There are about 45,000 nurse anesthetists working in the United States. Many nurse anesthetists are employed by hospitals or outpatient surgery centers. Dentists, podiatrists, ophthalmologists, plastic surgeons, and pain management specialists also employ them. Others may be employed in a group or independent practice that provides services to hospitals and other health care centers on a contract basis. Some work for rural hospitals, the U.S. Public Health Service, the Department of Veterans Affairs, and the U.S. military. Health care institutions are eager to employ nurse anesthetists because of the high-quality, cost-effective anesthesia service that they provide to patients.
Nurse anesthetists may apply for employment directly to hospitals, outpatient surgery centers, and government agencies that hire nurses. Jobs can also be obtained through school career services offices, by signing up with employment agencies specializing in placement of nursing personnel, or through the state employment office. Other sources of jobs include nurses' associations, professional journals, and newspaper want ads.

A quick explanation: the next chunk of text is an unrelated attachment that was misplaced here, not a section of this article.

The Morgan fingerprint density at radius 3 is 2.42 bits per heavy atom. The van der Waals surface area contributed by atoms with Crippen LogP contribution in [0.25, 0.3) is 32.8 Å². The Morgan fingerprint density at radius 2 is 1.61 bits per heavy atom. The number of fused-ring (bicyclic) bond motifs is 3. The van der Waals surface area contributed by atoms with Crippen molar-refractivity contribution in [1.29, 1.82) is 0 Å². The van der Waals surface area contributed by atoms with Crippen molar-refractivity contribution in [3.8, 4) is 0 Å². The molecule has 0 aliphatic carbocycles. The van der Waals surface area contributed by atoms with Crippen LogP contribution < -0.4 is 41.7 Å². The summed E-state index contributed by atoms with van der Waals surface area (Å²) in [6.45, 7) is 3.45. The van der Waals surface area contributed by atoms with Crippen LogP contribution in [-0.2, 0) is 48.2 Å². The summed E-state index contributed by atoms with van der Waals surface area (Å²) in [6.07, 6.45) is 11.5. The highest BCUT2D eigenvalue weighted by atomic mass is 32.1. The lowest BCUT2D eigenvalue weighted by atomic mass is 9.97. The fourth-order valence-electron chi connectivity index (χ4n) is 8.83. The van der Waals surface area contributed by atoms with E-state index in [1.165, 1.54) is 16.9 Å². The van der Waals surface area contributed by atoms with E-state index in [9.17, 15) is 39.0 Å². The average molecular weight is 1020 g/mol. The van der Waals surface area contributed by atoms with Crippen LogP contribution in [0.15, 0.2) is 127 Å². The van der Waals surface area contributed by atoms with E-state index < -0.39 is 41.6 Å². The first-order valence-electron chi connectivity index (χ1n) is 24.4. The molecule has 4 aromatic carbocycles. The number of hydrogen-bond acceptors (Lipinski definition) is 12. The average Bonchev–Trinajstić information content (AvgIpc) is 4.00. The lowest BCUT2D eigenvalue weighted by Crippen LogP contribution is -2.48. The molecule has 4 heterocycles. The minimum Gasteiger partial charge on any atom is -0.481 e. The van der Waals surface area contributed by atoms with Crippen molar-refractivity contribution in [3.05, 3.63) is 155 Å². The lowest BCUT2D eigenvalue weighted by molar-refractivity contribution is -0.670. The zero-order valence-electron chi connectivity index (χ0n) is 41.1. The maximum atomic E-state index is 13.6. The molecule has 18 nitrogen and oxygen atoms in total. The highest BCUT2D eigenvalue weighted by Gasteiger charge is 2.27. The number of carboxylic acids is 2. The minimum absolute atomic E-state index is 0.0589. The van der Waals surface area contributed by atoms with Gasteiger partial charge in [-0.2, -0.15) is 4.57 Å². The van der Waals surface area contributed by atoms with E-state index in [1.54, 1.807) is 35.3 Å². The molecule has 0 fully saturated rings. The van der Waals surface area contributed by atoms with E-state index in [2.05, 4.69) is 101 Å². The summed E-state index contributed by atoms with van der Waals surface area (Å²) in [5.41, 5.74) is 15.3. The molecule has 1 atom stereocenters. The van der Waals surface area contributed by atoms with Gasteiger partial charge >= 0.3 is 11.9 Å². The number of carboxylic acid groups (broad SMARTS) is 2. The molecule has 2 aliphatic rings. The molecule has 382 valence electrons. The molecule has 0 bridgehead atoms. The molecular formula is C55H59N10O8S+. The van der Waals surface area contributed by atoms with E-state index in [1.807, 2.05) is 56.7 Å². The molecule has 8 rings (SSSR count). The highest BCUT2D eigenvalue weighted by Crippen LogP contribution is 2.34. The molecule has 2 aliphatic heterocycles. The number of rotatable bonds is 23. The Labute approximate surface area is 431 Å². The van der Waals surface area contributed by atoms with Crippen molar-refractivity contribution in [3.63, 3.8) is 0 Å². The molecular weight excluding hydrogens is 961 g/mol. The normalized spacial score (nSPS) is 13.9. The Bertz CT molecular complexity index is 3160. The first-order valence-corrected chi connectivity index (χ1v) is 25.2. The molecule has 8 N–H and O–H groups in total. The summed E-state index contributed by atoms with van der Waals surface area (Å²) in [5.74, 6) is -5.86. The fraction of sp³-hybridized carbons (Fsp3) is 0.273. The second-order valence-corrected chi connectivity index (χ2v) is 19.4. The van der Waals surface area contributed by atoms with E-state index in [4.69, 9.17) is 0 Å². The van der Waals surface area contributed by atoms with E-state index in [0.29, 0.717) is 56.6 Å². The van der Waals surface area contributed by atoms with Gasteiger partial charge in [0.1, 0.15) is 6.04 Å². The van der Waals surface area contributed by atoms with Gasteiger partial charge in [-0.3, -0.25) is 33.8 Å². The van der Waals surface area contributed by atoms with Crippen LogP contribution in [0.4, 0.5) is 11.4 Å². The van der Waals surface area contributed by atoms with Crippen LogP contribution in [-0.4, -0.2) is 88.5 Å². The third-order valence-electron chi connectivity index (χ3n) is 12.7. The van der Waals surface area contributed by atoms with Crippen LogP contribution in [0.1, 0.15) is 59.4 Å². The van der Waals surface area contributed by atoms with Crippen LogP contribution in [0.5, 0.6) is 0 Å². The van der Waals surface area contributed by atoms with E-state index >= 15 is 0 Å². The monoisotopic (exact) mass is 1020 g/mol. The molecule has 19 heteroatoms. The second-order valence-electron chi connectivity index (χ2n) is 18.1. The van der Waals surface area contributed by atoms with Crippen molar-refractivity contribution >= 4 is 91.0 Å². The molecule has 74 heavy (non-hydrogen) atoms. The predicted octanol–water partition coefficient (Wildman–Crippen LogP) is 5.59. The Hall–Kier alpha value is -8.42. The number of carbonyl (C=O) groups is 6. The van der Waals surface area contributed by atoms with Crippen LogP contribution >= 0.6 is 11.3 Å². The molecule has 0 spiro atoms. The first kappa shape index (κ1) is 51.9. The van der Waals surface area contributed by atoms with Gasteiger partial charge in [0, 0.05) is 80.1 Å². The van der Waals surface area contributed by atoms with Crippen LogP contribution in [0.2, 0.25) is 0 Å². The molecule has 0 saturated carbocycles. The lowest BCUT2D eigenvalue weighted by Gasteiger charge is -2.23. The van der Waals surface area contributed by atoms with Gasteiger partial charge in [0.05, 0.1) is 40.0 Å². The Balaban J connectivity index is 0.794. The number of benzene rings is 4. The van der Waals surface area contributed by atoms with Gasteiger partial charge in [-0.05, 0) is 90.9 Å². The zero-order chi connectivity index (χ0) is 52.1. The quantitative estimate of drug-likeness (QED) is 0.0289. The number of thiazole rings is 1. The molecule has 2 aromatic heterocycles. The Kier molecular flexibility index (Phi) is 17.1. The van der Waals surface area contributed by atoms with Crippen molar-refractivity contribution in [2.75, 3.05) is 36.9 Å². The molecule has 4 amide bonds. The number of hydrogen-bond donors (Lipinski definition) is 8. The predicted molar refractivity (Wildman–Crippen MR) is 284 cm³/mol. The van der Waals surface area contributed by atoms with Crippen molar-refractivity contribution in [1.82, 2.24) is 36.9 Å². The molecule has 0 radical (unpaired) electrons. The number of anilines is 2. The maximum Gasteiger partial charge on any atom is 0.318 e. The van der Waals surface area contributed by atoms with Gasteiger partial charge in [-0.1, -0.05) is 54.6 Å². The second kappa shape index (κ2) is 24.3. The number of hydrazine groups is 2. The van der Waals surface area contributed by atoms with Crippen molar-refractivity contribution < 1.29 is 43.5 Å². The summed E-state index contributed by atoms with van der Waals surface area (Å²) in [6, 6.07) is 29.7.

Nurse anesthetists who want new professional challenges beyond direct practice might consider teaching or administrative positions or involvement in research for improved or specialized anesthesia equipment and procedures. Some nurse anesthetists choose to acquire other advanced-practice nursing qualifications so they can be involved in a wider range of nursing activities. Doctoral programs for nurse anesthetists are expected to expand in the near future.
Check with your local Emergency Medical Department to learn if Explorer training is provided.
Consider joining the military after high school, as many nurse anesthetists are trained in the service.
Volunteer or acquire a part-time job at a hospital or health care facility.